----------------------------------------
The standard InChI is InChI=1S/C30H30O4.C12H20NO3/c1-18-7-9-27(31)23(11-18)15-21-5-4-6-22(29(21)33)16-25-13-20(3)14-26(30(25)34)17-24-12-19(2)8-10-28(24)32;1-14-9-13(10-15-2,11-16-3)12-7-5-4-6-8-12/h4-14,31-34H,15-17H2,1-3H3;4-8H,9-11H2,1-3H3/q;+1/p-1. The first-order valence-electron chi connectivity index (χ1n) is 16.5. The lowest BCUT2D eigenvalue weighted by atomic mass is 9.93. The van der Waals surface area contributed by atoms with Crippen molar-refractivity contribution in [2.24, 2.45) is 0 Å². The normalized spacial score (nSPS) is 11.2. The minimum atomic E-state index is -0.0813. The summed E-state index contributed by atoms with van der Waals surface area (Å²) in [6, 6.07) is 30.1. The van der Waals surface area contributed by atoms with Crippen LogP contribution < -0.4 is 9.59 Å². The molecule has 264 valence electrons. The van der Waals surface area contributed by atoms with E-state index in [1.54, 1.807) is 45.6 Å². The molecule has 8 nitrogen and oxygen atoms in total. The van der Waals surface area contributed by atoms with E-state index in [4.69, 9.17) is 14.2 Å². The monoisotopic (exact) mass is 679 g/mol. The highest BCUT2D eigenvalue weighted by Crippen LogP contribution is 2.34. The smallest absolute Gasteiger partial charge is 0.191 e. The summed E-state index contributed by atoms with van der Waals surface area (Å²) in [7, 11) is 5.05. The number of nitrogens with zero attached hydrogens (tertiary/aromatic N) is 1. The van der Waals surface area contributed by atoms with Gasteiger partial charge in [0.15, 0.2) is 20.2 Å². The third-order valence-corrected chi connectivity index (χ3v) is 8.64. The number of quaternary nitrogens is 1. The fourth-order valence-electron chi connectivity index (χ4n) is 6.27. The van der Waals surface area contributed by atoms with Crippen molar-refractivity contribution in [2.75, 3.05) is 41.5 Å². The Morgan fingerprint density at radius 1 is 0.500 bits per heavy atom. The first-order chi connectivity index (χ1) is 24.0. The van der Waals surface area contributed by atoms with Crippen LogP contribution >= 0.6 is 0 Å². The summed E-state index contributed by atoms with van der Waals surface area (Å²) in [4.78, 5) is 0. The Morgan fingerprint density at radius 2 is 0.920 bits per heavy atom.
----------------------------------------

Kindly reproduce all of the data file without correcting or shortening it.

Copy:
The standard InChI is InChI=1S/C30H30O4.C12H20NO3/c1-18-7-9-27(31)23(11-18)15-21-5-4-6-22(29(21)33)16-25-13-20(3)14-26(30(25)34)17-24-12-19(2)8-10-28(24)32;1-14-9-13(10-15-2,11-16-3)12-7-5-4-6-8-12/h4-14,31-34H,15-17H2,1-3H3;4-8H,9-11H2,1-3H3/q;+1/p-1. The first-order valence-electron chi connectivity index (χ1n) is 16.5. The lowest BCUT2D eigenvalue weighted by atomic mass is 9.93. The van der Waals surface area contributed by atoms with Crippen molar-refractivity contribution in [2.24, 2.45) is 0 Å². The normalized spacial score (nSPS) is 11.2. The minimum atomic E-state index is -0.0813. The summed E-state index contributed by atoms with van der Waals surface area (Å²) in [6, 6.07) is 30.1. The van der Waals surface area contributed by atoms with Crippen LogP contribution < -0.4 is 9.59 Å². The molecule has 264 valence electrons. The van der Waals surface area contributed by atoms with E-state index in [1.54, 1.807) is 45.6 Å². The molecule has 8 nitrogen and oxygen atoms in total. The van der Waals surface area contributed by atoms with E-state index in [4.69, 9.17) is 14.2 Å². The monoisotopic (exact) mass is 679 g/mol. The highest BCUT2D eigenvalue weighted by Crippen LogP contribution is 2.34. The smallest absolute Gasteiger partial charge is 0.191 e. The summed E-state index contributed by atoms with van der Waals surface area (Å²) in [7, 11) is 5.05. The number of nitrogens with zero attached hydrogens (tertiary/aromatic N) is 1. The van der Waals surface area contributed by atoms with Gasteiger partial charge in [0.15, 0.2) is 20.2 Å². The third-order valence-corrected chi connectivity index (χ3v) is 8.64. The number of quaternary nitrogens is 1. The fourth-order valence-electron chi connectivity index (χ4n) is 6.27. The van der Waals surface area contributed by atoms with Crippen molar-refractivity contribution in [2.75, 3.05) is 41.5 Å². The Morgan fingerprint density at radius 1 is 0.500 bits per heavy atom. The first-order chi connectivity index (χ1) is 24.0. The van der Waals surface area contributed by atoms with Crippen LogP contribution >= 0.6 is 0 Å². The summed E-state index contributed by atoms with van der Waals surface area (Å²) in [4.78, 5) is 0. The Morgan fingerprint density at radius 2 is 0.920 bits per heavy atom.